Provence is the most visited region in France and it is easy to understand why: blue skies, warm summers, singing cicadas and abundant sunshine are the norm. A great time is certainly guaranteed: whatever your favorite hobbies are, you are bound to find a related activity in one of the many touristic routes of Provence. Choose among the Cézanne Circuit for those art-inclined; the Heritage Route for a dose of history and culture; the Lavender Route (picture blue fields as far as the eye can see); the Perched Villages Route for those with a passion for yesteryear architecture and of course, the Wines of Provence Route for all of those who love and appreciate wine.
This Mediterranean region is commonly known for its refreshing rosés; however, the wines of Provence offer a lot more diversity than one might think. Sure, the millenary wine-growing traditions in the area combined with its climate, the vineyards’ location and apt grape varieties make up the ideal conditions for incredible rosés, but there is also an increasing number of strong reds and light, aromatic white wines that have earned their spot within the Provence wines. In fact, the region accounts for 6% of the French production of AOCs (Appellation d'Origine Contrôlée: "Controlled Designation of Origin") in all three colors: white, rosé and red.
The wines of Provence are shaped by the region’s diverse landscape, the violent but beneficial Mistral wind, which at 90km/h dries and protects the vine against moisture-related sicknesses- and the dry Provençal climate with its 2,900 hours of sunlight per year (in comparison, Paris only gets 1,600).
The Provence wine region is the heart of the world’s dry rosé, responsible for 35% of the domestic production and 6% of the world’s “pink” wines. It encompasses the world-famous cities of Aix-en-Provence, Arles, Avignon, Marseille, Cannes, Nice, and Saint-Tropez. Three major appellations produce 96% of the wines of Provence: Côtes de Provence AOC (with its 4 sub-appellations), Côteaux d'Aix-en-Provence AOC and Côteaux Varois en Provence AOC.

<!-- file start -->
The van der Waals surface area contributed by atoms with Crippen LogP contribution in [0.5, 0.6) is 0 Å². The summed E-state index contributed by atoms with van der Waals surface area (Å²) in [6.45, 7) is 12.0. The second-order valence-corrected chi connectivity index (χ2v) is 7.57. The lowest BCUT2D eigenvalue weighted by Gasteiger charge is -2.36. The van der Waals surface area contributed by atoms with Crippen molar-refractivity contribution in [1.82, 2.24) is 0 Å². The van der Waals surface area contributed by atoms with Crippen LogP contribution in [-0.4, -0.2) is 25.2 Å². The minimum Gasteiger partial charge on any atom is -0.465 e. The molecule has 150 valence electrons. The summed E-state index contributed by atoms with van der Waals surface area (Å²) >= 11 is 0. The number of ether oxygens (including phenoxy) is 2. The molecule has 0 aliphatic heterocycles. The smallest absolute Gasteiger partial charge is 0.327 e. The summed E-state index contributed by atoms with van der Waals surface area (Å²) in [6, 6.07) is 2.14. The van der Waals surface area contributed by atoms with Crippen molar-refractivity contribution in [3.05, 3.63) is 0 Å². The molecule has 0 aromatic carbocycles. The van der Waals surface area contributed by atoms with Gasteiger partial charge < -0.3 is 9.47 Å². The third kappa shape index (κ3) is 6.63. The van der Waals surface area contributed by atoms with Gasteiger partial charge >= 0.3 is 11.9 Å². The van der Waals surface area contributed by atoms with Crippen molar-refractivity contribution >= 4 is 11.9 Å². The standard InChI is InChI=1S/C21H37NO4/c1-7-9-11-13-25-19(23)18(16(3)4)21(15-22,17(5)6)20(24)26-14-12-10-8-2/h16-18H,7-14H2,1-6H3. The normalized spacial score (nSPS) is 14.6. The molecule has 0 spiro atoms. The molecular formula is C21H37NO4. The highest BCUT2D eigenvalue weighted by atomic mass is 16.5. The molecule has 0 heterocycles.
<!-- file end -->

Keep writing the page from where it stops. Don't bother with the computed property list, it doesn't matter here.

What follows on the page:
Synonym of summer and easy to drink, French rosé wine is extremely popular in its home country: in fact, rosé outsells white wine in France. Provence rosé is a staple in the sun-drenched south: fresh, crisp, and dry it is a refreshing and welcome quencher, especially during the hot summer months, although it is drunk year-round. A match made in heaven for the Mediterranean cuisine served in the area and a great apéro option for when the sun starts to set, Provence rosé is the quintessential French seaside wine.
There are 430 vineyards and cooperative wine cellars along the Provence wine route, from the outskirts of Nice to the Camargue. They open their doors to visitors to allow them to take part in the “backstage” of how the most famous French rosé wines are made and, of course, to delight them with Provence rosé informative wine tastings.
The Provence wine region has it all for a memorable holiday: guaranteed sunshine, blue skies and crystalline waters, the occasional Hollywood star strutting down the red carpet in Cannes and the seemingly endless lavender fields. Come enjoy la vie en rosé while sipping on a glass of coral-hued Provence wine.
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